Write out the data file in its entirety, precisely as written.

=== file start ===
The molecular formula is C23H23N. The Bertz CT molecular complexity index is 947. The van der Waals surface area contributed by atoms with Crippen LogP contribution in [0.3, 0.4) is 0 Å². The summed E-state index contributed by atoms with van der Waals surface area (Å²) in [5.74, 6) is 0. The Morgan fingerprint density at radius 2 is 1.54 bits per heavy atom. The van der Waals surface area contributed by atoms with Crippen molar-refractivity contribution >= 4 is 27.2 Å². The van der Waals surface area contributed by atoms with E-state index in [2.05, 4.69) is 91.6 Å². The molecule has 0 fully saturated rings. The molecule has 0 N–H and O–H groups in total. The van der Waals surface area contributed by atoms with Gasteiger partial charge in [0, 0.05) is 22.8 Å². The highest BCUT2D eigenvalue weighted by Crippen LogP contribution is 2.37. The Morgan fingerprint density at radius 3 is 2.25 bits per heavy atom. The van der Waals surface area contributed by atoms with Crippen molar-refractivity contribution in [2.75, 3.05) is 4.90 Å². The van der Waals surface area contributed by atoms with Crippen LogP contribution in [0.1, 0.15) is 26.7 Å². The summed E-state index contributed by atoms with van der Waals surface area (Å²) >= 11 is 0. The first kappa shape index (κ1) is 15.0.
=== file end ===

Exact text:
The molecular formula is C23H23N. The Bertz CT molecular complexity index is 947. The van der Waals surface area contributed by atoms with Crippen LogP contribution in [0.3, 0.4) is 0 Å². The summed E-state index contributed by atoms with van der Waals surface area (Å²) in [5.74, 6) is 0. The Morgan fingerprint density at radius 2 is 1.54 bits per heavy atom. The van der Waals surface area contributed by atoms with Crippen molar-refractivity contribution >= 4 is 27.2 Å². The van der Waals surface area contributed by atoms with E-state index in [2.05, 4.69) is 91.6 Å². The molecule has 0 fully saturated rings. The molecule has 0 N–H and O–H groups in total. The van der Waals surface area contributed by atoms with Gasteiger partial charge in [0, 0.05) is 22.8 Å². The highest BCUT2D eigenvalue weighted by Crippen LogP contribution is 2.37. The Morgan fingerprint density at radius 3 is 2.25 bits per heavy atom. The van der Waals surface area contributed by atoms with Crippen molar-refractivity contribution in [2.75, 3.05) is 4.90 Å². The van der Waals surface area contributed by atoms with Crippen LogP contribution in [0.1, 0.15) is 26.7 Å². The summed E-state index contributed by atoms with van der Waals surface area (Å²) >= 11 is 0. The first kappa shape index (κ1) is 15.0.